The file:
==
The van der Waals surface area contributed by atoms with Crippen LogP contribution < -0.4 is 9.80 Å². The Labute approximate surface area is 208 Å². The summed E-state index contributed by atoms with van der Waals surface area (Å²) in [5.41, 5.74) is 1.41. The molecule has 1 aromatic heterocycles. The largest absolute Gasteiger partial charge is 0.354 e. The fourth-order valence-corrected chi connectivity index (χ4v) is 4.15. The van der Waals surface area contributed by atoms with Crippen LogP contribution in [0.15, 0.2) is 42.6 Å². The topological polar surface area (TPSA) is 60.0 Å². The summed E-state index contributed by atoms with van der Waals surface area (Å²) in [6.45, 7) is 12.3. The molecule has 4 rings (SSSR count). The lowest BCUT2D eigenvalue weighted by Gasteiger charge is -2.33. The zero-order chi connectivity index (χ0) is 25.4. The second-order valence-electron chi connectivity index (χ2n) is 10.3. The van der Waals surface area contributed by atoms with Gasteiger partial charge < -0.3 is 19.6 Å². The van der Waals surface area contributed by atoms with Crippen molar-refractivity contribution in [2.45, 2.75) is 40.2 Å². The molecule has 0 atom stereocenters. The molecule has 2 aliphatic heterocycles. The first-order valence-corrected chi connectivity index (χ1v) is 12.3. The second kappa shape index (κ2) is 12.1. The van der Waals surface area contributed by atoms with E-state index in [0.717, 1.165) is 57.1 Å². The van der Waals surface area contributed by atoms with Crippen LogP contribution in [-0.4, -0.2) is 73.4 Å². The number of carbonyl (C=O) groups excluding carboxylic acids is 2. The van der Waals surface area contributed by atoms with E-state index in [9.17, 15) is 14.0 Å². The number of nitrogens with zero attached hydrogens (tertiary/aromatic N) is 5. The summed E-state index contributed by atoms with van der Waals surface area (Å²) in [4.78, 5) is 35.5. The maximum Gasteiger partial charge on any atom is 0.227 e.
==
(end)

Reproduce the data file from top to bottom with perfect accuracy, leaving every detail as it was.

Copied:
The van der Waals surface area contributed by atoms with Crippen LogP contribution < -0.4 is 9.80 Å². The Labute approximate surface area is 208 Å². The summed E-state index contributed by atoms with van der Waals surface area (Å²) in [5.41, 5.74) is 1.41. The molecule has 1 aromatic heterocycles. The largest absolute Gasteiger partial charge is 0.354 e. The fourth-order valence-corrected chi connectivity index (χ4v) is 4.15. The van der Waals surface area contributed by atoms with Crippen LogP contribution in [0.15, 0.2) is 42.6 Å². The topological polar surface area (TPSA) is 60.0 Å². The summed E-state index contributed by atoms with van der Waals surface area (Å²) in [6.45, 7) is 12.3. The molecule has 4 rings (SSSR count). The lowest BCUT2D eigenvalue weighted by Gasteiger charge is -2.33. The zero-order chi connectivity index (χ0) is 25.4. The second-order valence-electron chi connectivity index (χ2n) is 10.3. The van der Waals surface area contributed by atoms with Gasteiger partial charge < -0.3 is 19.6 Å². The van der Waals surface area contributed by atoms with Crippen molar-refractivity contribution in [2.45, 2.75) is 40.2 Å². The molecule has 0 atom stereocenters. The molecule has 2 aliphatic heterocycles. The first-order valence-corrected chi connectivity index (χ1v) is 12.3. The second kappa shape index (κ2) is 12.1. The van der Waals surface area contributed by atoms with E-state index in [0.717, 1.165) is 57.1 Å². The van der Waals surface area contributed by atoms with Crippen LogP contribution in [-0.4, -0.2) is 73.4 Å². The number of carbonyl (C=O) groups excluding carboxylic acids is 2. The van der Waals surface area contributed by atoms with E-state index in [9.17, 15) is 14.0 Å². The number of nitrogens with zero attached hydrogens (tertiary/aromatic N) is 5. The summed E-state index contributed by atoms with van der Waals surface area (Å²) in [4.78, 5) is 35.5. The maximum Gasteiger partial charge on any atom is 0.227 e.